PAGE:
The phase III CO.17 trial, conducted by the National Cancer Institute of Canada Clinical Trials Group (NCIC CTG) in collaboration with the Australasian Gastro-Intestinal Trials Group (AGITG), examined the effect of cetuximab on survival among patients with advanced CRC in whom all chemotherapy had failed and for whom no other standard anticancer therapy was available12. Although cetuximab used alone in the third-line setting improved overall survival and PFS and preserved quality of life to a better degree than BSC alone, resistance to cetuximab was high, with more than half of the cetuximab-treated patients showing progression at the first assessment of disease response. With the accumulating evidence demonstrating the ineffectiveness of anti-EGFR in patients with KRAS mutations, the study group undertook correlative analyses to determine whether the mutation status of the KRAS gene modified the effect of cetuximab on the overall survival (OS) and PFS in the CO.17 patient population9. A total of 394 tumor samples – 198 from the cetuximab group and 196 from the BSC group – were available for KRAS analysis, accounting for 68.9% of the original study population. KRAS mutations were detected in 40.9% and 42.3% of tumors from the cetuximab and BSC groups, respectively. Among patients with wild-type KRAS, median overall survival was significantly longer in the cetuximab group (9.5 months) than in the BSC group (4.8 months), with one-year overall survival rates of 28.3% and 20.1%, respectively (HR 0.55, 95% CI 0.41–0.74, P<0.001). However, among patients with KRAS mutations, overall survival was not improved with cetuximab, with a median survival of 4.5 months vs. 4.6 months with BSC alone, and one-year overall survival rates of 13.2% and 19.6%, respectively (HR 0.98, 95% CI 0.70–1.37, p=0.89). These results were instrumental in defining the indication for the monoclonal antibody EGFR inhibitors in North America.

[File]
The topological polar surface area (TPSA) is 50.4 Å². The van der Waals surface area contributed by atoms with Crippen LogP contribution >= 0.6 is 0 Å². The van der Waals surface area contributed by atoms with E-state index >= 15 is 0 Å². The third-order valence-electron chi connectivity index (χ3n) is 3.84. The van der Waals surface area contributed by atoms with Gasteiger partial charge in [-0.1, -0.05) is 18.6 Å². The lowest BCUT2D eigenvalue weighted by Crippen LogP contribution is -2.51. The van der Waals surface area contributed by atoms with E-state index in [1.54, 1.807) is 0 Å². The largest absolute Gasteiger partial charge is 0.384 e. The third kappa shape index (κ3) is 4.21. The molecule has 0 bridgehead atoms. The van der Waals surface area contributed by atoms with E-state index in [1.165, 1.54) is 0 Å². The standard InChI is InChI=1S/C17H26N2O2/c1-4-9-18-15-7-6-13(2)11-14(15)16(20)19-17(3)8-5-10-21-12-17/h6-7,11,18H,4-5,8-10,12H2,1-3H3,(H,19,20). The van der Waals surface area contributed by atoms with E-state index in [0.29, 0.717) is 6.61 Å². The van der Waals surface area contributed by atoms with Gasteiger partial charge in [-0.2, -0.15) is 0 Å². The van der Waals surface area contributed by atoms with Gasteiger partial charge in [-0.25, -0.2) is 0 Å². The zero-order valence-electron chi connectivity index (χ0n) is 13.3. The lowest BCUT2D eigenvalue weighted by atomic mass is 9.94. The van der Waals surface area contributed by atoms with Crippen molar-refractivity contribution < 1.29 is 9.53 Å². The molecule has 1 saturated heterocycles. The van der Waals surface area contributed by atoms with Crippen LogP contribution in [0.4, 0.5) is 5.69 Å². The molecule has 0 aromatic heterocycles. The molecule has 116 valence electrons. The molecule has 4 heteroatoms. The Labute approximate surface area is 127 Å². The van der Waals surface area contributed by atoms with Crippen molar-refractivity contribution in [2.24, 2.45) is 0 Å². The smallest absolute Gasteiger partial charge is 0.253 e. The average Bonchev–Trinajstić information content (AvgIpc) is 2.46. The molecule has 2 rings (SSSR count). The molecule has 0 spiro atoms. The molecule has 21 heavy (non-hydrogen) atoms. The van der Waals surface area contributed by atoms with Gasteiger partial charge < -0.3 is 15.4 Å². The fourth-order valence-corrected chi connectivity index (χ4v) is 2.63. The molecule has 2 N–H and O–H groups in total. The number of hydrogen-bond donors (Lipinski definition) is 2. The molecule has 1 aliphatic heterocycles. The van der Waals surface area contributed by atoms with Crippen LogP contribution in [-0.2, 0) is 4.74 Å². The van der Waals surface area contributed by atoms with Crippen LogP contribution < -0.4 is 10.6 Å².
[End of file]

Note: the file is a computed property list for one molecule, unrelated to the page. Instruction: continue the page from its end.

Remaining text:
In the absence of KRAS mutations, resistance to anti-EGFR therapies may occur as a result of mutations in other signaling molecules in the RAS-RAF-MAPK pathway. Recent retrospective analyses of mCRC patients treated with cetuximab or panitumumab have shown that BRAF mutations, which are exclusive from KRAS mutations, occur in approximately14% of patients and are also associated with a lack of response to anti-EGFR therapy13,14. BRAF mutations have also been associated with significantly shorter PFS13,14 and overall survival13 in patients with mCRC.